ALBANY — Gov. Andrew M. Cuomo confirmed Monday that he and state legislators have reached a "conceptual agreement" on a new state budget, although officials said details weren't locked down on key remaining issues, such as "excluded workers."
Cuomo, a Democrat, said the budget would expand gambling to permit mobile sports betting and expand broadband access.
On Sunday, state legislators and other officials said the agreement would include tax hikes and new tax brackets for individuals earning $1 million or more and households earning $2 million or more annually, at least $1 billion more in school aid, a public university tuition freeze and an environmental bond act on the 2022 statewide ballot.
Democrats who control the State Assembly were slated to meet Monday night to review the tentative deal with the possibility of beginning to vote on a budget as soon as Tuesday, if the tentative deal doesn’t crumble.
"We have a conceptual agreement on all the issues, I think it’s fair to say," Cuomo said during a conference call with reporters.
But he noted that legislative leaders are still "working it through with their conferences."
Senate Majority Leader Andrea Stewart-Cousins (D-Yonkers) didn’t immediately comment Monday. A spokesman for Assembly Speaker Carl Heastie (D-Bronx) declined to comment.
Lawmakers were supposed to adopt the budget by April 1, the start of New York’s fiscal year.
State Comptroller Thomas P. DiNapoli had warned that a state budget resolution was needed by Monday to meet the state’s next payroll, but legislative officials said they were informed the deadline is Tuesday.
The 2021-22 state budget, composed of 10 separate bills that each must be approved, is expected to top $200 billion.
Cuomo is under fire on several fronts.
His administration is under federal investigation for its handling of the COVID-19 pandemic and nursing homes.
State Attorney General Letitia James is investigating multiple allegations of sexual harassment leveled against the governor.
The Assembly has launched an impeachment investigation covering those matters, and others.
Cuomo denies any wrongdoing regarding the sexual harassment allegations. And he has denied the administration intentionally undercounted deaths of nursing home residents.
Lawmakers still were haggling Monday night over the final details of the mobile sports betting issue. Among them was how to allow mobile sports betting without violating the Oneida tribe’s 10-county gambling exclusivity area in Central New York.
On a related gambling issue, Cuomo indicated that lawmakers wouldn’t fully lift a moratorium on siting of new casinos downstate that extends until 2023. However, legislators will begin the process by soliciting "requests for information" from potential casino operators, Cuomo said.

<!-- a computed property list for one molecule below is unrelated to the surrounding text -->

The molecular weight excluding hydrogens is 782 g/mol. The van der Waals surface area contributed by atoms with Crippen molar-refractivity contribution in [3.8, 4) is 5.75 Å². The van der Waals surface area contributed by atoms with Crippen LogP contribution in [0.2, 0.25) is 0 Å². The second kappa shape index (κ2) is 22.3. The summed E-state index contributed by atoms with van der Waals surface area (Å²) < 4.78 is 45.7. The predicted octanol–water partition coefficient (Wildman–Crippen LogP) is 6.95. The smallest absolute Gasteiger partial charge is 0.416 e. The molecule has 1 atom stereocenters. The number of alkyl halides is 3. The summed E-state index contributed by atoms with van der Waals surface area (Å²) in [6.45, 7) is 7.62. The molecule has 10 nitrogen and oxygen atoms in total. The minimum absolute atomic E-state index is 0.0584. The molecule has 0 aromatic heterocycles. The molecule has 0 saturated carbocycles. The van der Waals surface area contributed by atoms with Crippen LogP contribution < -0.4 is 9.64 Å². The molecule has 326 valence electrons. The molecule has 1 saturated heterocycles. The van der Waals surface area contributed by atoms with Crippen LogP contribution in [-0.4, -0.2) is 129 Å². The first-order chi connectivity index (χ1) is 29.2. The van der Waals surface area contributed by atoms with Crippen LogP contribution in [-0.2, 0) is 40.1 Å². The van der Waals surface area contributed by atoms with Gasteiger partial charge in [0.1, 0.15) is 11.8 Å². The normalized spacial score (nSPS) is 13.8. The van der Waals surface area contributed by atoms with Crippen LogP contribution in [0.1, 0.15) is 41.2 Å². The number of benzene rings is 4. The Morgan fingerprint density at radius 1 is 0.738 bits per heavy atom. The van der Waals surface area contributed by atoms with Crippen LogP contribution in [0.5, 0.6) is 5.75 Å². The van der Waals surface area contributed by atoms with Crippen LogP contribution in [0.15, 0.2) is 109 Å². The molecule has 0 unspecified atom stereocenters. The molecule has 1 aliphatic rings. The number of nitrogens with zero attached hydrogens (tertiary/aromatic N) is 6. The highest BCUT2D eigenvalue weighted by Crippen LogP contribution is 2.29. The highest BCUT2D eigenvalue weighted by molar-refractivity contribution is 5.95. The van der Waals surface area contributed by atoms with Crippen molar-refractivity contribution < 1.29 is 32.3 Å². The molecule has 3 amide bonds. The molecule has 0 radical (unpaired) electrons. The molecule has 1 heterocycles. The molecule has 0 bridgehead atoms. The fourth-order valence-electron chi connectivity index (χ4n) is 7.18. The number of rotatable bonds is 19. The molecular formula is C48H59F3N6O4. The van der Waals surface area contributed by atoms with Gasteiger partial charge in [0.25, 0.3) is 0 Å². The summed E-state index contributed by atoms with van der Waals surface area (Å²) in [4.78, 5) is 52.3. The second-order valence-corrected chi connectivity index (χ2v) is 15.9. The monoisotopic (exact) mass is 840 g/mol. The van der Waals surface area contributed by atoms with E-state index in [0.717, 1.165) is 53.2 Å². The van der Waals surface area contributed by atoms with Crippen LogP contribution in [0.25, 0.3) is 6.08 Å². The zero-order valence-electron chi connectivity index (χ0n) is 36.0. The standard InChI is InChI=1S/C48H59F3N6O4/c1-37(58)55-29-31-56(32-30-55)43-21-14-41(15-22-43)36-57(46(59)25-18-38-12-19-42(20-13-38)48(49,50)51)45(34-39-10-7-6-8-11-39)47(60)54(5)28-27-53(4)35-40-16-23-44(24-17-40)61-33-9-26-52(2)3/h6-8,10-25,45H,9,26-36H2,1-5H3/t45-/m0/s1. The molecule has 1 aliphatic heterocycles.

Other divisive issues remained unsettled as of Monday afternoon, particularly on the issue of "excluded workers" who lost jobs in the pandemic but cannot receive federal aid benefits because they are in the country illegally.
Lawmakers were considering creation of a $2 billion state fund for such workers. But some Democrats objected to the amount of spending, as well as the lack of a mandate to verify job loss.
Sources said at least 30 of the 107 Democrats in the Assembly oppose the fund in its current iteration. Seventy-six votes are required to pass legislation in the Assembly.
At the same time, some issues that have dominated the 2021 budget debate appear to be settled — most notably, income tax hikes.
Under terms nearing finalization, New York would raise it highest income tax rates above the current 8.82% for the top tax bracket, and also create new brackets.
Rates for households with $2 million or more in annual income would rise to 9.65%; for $5 million or more, 10.3%; and for $25 million or more, 10.9%.
Corporate taxes would rise by three-fourths of percentage point to 7.25%.
However, lawmakers would discard proposals to raise taxes on capital gains and estates.
The state spending plan also includes a $1.4 billion increase in "foundation" aid, the primary funding stream for school districts.
It would earmark $120 million for prekindergarten expansion, create a modest new property-tax credit for households earning less than $250,000 annually and freeze public university tuition. Cuomo had proposed a $200 tuition hike for State University of New York campuses.
With Michael Gormley